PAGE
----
He who speaks of himself to give a definition of the phrase, speaks without any assistance, or direction, from God. Caiaphas was not assisted, but he was directed; otherwise he would have spoken of himself, in this case, as he did at other times. We are not to suppose that he who speaks of himself is essentially different in moral character from Caiaphas notwithstanding in this instance, he was employed as an organ of communicatiotl, upon an interesting subject
Though he made use of a different mode of expression; our Savior, undoubtedly, had reference to the same character that St. Paul describes in what he says of the natural man. The natural man receiveth not the things of the Spirit of God, for they are foolishness unto him; neither can he know them because they are spiritually discerned. Should the natural man then undertake to speak of the things of the Spirit of God, having no knowledge of them, must he not speak of himself.
In one thing all natural men are alike; but in every thing but one, there is a great difference.
There is a difference in mental capacity, in information, and in disposition. Minds, as well as bodies, are of various sizes, and have various powers. There are dwarfs in intellect; and there are giants; and there are others to fill up all the space
between the two extremes. This difference is as manifest as the difference in soils; in animals; in trees, and in stones.
No less is the difference between one man and another with regard to the exercise of those powers which belong to the mind; and the acquisition of that knowledge which is attainable by assiduous application. Some minds are like the fallow ground, which bears nothing, because it has not been broken up; while others resemble the garden which is very productive, because much attention is paid to it. There is not only this difference between men with respect to the knowledge of things in general, but some who have been much conversant with other books, have never made the Bible at all their study; while others have read it so much, that they are able to repeat almost any passage. The pharisees paid much attention to the law, and wrote portions of it upon their broad phylacteries.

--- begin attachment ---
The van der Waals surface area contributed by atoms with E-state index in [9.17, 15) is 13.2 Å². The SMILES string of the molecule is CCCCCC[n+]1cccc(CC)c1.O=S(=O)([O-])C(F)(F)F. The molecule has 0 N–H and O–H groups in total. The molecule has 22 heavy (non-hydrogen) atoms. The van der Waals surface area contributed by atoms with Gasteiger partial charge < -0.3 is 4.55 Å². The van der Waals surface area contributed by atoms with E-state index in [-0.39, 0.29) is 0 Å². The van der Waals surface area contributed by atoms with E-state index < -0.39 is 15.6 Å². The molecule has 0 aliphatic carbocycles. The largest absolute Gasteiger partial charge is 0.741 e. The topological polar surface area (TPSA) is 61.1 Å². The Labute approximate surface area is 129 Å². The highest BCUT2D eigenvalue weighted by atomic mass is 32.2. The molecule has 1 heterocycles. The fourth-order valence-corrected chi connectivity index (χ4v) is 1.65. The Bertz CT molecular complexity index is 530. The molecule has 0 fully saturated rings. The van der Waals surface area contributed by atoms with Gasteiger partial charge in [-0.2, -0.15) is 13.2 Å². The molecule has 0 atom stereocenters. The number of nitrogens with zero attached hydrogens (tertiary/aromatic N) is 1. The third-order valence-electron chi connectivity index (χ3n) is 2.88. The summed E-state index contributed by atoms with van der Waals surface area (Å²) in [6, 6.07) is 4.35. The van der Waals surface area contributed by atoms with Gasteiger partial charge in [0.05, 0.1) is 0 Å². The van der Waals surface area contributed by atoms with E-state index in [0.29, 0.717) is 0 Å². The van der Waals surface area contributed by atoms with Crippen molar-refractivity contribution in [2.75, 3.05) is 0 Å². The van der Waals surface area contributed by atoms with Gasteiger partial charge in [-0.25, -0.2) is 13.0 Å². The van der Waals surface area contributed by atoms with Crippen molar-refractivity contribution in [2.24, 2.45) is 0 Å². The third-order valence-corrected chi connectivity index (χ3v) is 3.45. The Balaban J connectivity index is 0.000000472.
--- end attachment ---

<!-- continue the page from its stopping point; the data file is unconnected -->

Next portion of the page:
To these things it may be added, that men are by nature possessed of different dispositions; for some are morose, and contentious, and others are mild, and amiable. It is abundantly evident, that the young lawyer who went to inquire what he must do that he might have eternal life, was a natural man; or an unrenewed sinner: but it is said concerning him, that Jesus beholding him loved him. He could not however love him as one of his disciples, for such he was not, because he preferred his worldly substance to a treasure in heaven. There are probably many such men in the world, who are thought to be distinguished for piety, but surely, this must be a very incorrect judgment concerning their character, if we are to take our ideas of piety from the scriptures.
It appears then, that a man may be possessed of powerful intellectual faculties; be extensively acquainted with things in general; have much speculative knowledge of the Bible; and be very winning in his address; and yet be in a state of nature; and speak altogether, of himself.
Secondly. He that speaketh of himself, seeketh his own glory. All men are actuated by motives, and these motives are such as comport with their character. The man who speaks of himself can have no motives to govern his conduct, but such as are selfish. Different objects may be sought after by men actuated by natural motives, according to the different views, which they entertain of the importance of things; but every such man must have an exclusive regard to what he considers his own benefit,
If any undertake to preach the gospel who are not properly qualified, and we have reason to fear there are many of this description, we may suppose, that some preach for filthy lucre's sake, and, that in the choice of a place to establish themselves, they have a primary regard to the compensation which they shall receive for their services. Like commodities that are sold by the auctioneer, such men will go off to the highest bidder.
In this uncharitable, and unserious world, it is doubtless, the opinion of not a few, that all who pass for ministers of the gospel are alike in this particular and, that any one might be bought, if the pecuniary inducement should be judged to be sufficient. If there were no facts to contradict this opinion, we should be obliged to admit it as correct. For the present we say, let those entertain it, who can find any satisfaction arising from it.
It seems to be the opinion of many, that every minister is a hireling who has any stipulated compensation. But is this opinion founded on reason, or scripture? Is a man, because he is a minister, entitled to nothing which he can depend upon as a remuneration for what he has expended in